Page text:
QC women's volleyball player overcomes disability
Nicole Nieves was born without a left hand, but has still managed to excel in athletics, life
By MARC RAIMONDI
Last Updated: 5:39 AM, September 26, 2009
Posted: 12:05 AM, September 26, 2009
Athleticism, tremendous leaping ability, power. Those were all things Queens College women's volleyball coach Pascale Lubin noticed when potential recruit Nicole Nieves sent in her game tape last year.
Nieves was a find for a Division II school, a prospect who could come in and play right away. She was named conference player of the year as a senior at Gateway (Fla.) HS and led Osceola County in kills.
"I was excited," Lubin said.
Then the coach looked closer. Toward the middle of the tape, she noticed something else about Nieves. The 5-foot-9 outside hitter didn't have a left hand. Her arm ends just before where her wrist should be. Yet she was able to do everything all the other players could.
Nieves was born that way and she's never found out exactly why. Doctors told her that her umbilical cord might have wrapped around her hand, causing the malformation. But that doesn't explain the tiny fingers Nieves has grown in the area where her wrist should be.
She and her family moved from Queens to Kissimmee, Fla., when Nieves was 10 years old, and she began playing sports in the sixth grade. She started with volleyball, track and field, and cheerleading. Track was easy, but volleyball and cheerleading were a different story. In cheerleading, as one of the stronger girls, she had to lift up others.
"I don't know how I did that," Nieves said with a laugh.
She also doesn't have an explanation for how she was able to learn how to play the piano at age 6 or how she picked up tying her shoes so easily when she was 4.
"When she's determined to do something, she's going to do it," said Nieves' mother, Vilma.
Volleyball became her main focus before long. She was right-handed, so hitting came relatively easy. If there is one thing she did have trouble with, it was setting, but she has learned how to do that with one hand.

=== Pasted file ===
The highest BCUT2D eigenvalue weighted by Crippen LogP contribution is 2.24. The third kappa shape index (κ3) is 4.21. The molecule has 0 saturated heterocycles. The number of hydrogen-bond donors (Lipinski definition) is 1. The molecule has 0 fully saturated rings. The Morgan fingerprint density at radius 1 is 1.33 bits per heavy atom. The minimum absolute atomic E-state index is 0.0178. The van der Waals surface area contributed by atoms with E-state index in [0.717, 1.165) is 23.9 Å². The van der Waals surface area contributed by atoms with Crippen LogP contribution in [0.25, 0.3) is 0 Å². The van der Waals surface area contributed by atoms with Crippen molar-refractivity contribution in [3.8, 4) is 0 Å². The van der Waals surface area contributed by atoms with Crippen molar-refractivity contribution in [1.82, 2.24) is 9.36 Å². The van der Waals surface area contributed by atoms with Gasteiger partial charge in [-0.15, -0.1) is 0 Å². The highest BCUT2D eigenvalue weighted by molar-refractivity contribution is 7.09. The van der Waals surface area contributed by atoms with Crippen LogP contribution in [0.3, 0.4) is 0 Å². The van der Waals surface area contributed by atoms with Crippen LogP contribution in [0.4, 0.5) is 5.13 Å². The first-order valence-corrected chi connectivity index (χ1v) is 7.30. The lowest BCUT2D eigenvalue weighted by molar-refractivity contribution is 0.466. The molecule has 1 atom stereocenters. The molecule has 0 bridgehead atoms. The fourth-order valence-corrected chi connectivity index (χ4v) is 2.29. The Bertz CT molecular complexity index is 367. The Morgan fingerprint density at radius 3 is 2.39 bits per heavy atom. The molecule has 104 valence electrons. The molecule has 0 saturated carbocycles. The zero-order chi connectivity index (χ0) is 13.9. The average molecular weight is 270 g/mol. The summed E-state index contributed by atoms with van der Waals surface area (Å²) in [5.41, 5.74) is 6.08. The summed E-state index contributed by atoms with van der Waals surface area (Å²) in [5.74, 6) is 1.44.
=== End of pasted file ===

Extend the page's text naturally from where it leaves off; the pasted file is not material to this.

People haven't always been completely accepting of her abilities on the court, though. Nieves said she is rarely treated differently, but she had a club coach in high school who was skeptical that she could do the things people said she could.
"He would say, ‘Nikki, don't block, because it's going to go out of bounds,'" Nieves said.
Aside from instances like that, athletics was a safe haven. Nieves threw herself into sports in part because she was rarely judged on a court or a field.
"People stare and people talk about it on the street," said Nieves, who is studying neuro science at Queens. "When I'm playing sports, it doesn't happen much. ... Nobody cares. They care more about what your talent level is."
She said she wasn't comfortable showing her left arm in public until her senior year of high school. Despite the sometimes oppressive temperatures in Florida, Nieves, who works at a restaurant in Disney World, always hid her disability with jackets and sweatshirts.
That isn't the case anymore. Nieves' left arm is in plain sight in her picture on the Queens College athletics Web site. She's also very open about it with teammates. Lubin recalled a time when she yelled at her for not using her left hand for a dig and the two laughed it off.
"She jokes about it all the time," teammate Nicolette Viglietta said.
Nieves doesn't let it affect any part of her volleyball experience, either. Lubin said she does the same amount of pull-ups and push-ups the other players do.
"Her disability doesn't even come into play," the coach said. "Sometimes I totally forget about it."
That's understandable, with Nieves' play. The redshirt sophomore has started every match for Queens, is fourth on the team in kills and tied for second in blocks. Even more impressive is that she's playing out of position at middle due to injuries.
"I couldn't believe the talent she has," Lubin said. "She's a great leaper - she can jump extremely high. She's very strong. All the girls have been very impressed."
Like Lubin, they didn't notice Nieves' disability right away. Viglietta said she didn't realize until she went to give her a two-handed high five. Nieves just went with it and Viglietta knew then what kind of person she was.
Lubin recalls a time when she told her players to get dressed quicker and she looked down and watched Nieves tie her shoes with the same speed anyone else would.
"It's something you take for granted," the coach said. "I reflect on that."
Nieves doesn't. Not anymore. She leads a normal life and is a scholarship athlete studying to be a doctor.
"I don't necessarily treat it as a disability," Nieves said.
And, because of that, maybe it isn't anymore.
"Nothing," Vilma Nieves said, "is going to stop that child."